Biomes and Aquatic Ecosystems
| 44.1 Biomes
1. Biomes are major types of terrestrial ecosystems. The equivalent in water is an aquatic ecosystem. Each biome or aquatic ecosystem has a characteristic group of species. Biomes occupy large geographic areas.
2. Temperature and rainfall define the major climatic regions. Uneven heating due to the angle of solar rays hitting Earth’s curved surface generates wind and moisture patterns.
3. The tropical rain forest is hot and wet, with diverse life. Competition for light leads to vertical stratification. Nutrients cycle rapidly.
4. Tropical dry forest borders tropical rain forest, with rich soil and distinct dry and wet seasons.
5. Tropical savannas have alternating dry and wet seasons, and are dominated by grasses, with sparse shrubs and woody vegetation and migrating herds of herbivores.
6. Deserts have less than 8 inches (20 centimeters) of rainfall a year. Desert plants are well-adapted for obtaining and storing water, with rapid life cycles, deep roots, or succulent tissues. Animals minimize water loss with tough integuments, and they are active at night. Some desert organisms are adapted to living in high salt conditions.
7. Temperate grasslands receive less water than deciduous forests and more water than deserts. The more moisture, the taller the grasses.
8. Temperate deciduous forests require a growing season of at least 4 months, are vertically stratified, and have less diverse life than tropical rain forests. Tree shapes maximize sun exposure. Decomposers form soil from leaf litter. Temperate coniferous forests have poor soil and a cold climate. Periodic fires occur in these areas.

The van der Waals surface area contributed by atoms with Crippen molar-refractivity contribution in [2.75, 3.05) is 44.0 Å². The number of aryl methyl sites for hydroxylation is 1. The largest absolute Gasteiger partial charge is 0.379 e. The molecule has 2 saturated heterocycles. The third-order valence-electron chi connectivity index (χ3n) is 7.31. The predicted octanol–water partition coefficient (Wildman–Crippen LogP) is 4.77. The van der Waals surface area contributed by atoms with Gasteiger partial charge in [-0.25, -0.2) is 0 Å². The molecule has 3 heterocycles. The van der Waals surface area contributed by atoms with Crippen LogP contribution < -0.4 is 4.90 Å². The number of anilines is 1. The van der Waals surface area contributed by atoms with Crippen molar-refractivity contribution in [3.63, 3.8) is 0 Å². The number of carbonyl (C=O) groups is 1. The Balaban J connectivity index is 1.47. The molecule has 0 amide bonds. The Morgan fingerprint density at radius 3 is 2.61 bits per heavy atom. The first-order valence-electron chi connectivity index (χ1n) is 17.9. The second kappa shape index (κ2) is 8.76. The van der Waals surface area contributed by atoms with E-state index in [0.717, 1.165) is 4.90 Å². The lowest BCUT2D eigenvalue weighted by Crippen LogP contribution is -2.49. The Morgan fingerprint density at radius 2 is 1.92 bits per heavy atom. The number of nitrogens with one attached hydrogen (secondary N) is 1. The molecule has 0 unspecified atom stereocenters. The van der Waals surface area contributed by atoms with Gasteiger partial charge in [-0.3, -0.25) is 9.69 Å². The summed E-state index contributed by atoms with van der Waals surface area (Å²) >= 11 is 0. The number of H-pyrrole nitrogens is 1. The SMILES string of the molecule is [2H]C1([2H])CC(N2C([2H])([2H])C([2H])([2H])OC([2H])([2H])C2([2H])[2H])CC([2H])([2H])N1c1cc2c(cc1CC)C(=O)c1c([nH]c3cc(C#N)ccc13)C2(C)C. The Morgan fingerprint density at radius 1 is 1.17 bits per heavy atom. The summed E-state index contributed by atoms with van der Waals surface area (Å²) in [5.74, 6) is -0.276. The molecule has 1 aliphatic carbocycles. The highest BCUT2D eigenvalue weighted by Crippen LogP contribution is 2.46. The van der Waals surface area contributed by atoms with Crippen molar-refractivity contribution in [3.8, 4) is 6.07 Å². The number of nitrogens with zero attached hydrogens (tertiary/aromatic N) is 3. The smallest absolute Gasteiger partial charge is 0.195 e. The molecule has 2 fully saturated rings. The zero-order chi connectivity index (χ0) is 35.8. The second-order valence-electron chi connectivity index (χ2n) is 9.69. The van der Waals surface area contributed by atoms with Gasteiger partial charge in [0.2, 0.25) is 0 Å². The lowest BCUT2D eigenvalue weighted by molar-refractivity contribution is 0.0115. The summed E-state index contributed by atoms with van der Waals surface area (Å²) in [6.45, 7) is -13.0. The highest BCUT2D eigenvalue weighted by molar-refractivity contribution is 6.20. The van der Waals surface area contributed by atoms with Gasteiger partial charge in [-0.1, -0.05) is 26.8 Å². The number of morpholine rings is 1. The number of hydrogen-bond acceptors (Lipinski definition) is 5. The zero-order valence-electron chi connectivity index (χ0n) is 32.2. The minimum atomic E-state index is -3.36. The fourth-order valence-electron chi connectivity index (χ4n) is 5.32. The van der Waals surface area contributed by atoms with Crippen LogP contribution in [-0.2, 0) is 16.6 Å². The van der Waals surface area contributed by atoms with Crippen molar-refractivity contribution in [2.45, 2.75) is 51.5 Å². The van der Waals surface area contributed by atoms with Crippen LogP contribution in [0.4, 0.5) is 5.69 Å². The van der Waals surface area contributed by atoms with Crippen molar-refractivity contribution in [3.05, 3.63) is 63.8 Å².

9. The taiga is a very cold northern coniferous forest. Adaptations of conifers include needle shapes, year-round leaf retention, and conical tree shape.
10. The tundra has very cold and long winters. A layer of frozen soil called permafrost lies beneath the surface. During the spring and summer, meltwater forms rivers and pools. Lichens are common in the treeless tundra, and animals include caribou, reindeer, lemmings, and snowy owls. |
44.2 Freshwater Ecosystems
11. Freshwater ecosystems include standing water (lakes and ponds) and running water (rivers and streams).
12. The littoral zone of a lake is the shallow area where light reaches the bottom; the limnetic zone is the lit upper layer of open water; the profundal zone is the dark deeper layer. The lake bottom is the benthic zone. In the littoral zone, most producers are rooted plants. In the limnetic zone, phytoplankton predominate. Nutrients fall from the upper layers and support life in the profundal and benthic zones.
13. Deep lakes in the temperate zone rely on fall turnover and spring turnover to mix oxygen and nutrients. Young, deep, oligotrophic lakes are clear blue, with few nutrients to support algae. Nutrients gradually accumulate, and algae tint the water green. The lake becomes a productive, or eutrophic, lake.
14. In rivers, organisms are adapted to local current conditions. Near the headwaters the channel is narrow and the current is swift. As the river accumulates water and sediments, the current slows and the channel widens.
44.3 Marine Ecosystems
15. In estuaries rivers empty into oceans. Life here is adapted to fluctuating salinity.
16. Mangrove swamps have changing salinity, and are defined by characteristic salt-tolerant plant species.
17. Residents of the intertidal zone are adapted to stay in place as the tide ebbs and flows.
18. Coral reefs support many thousands of species in and around 400 or so types of coral.
19. The region of ocean near the shore is the neritic zone. Open water is the oceanic zone and includes the benthic zone (the bottom), and the pelagic zone (open water above the ocean floor). The most productive areas are in the neritic zones where upwelling occurs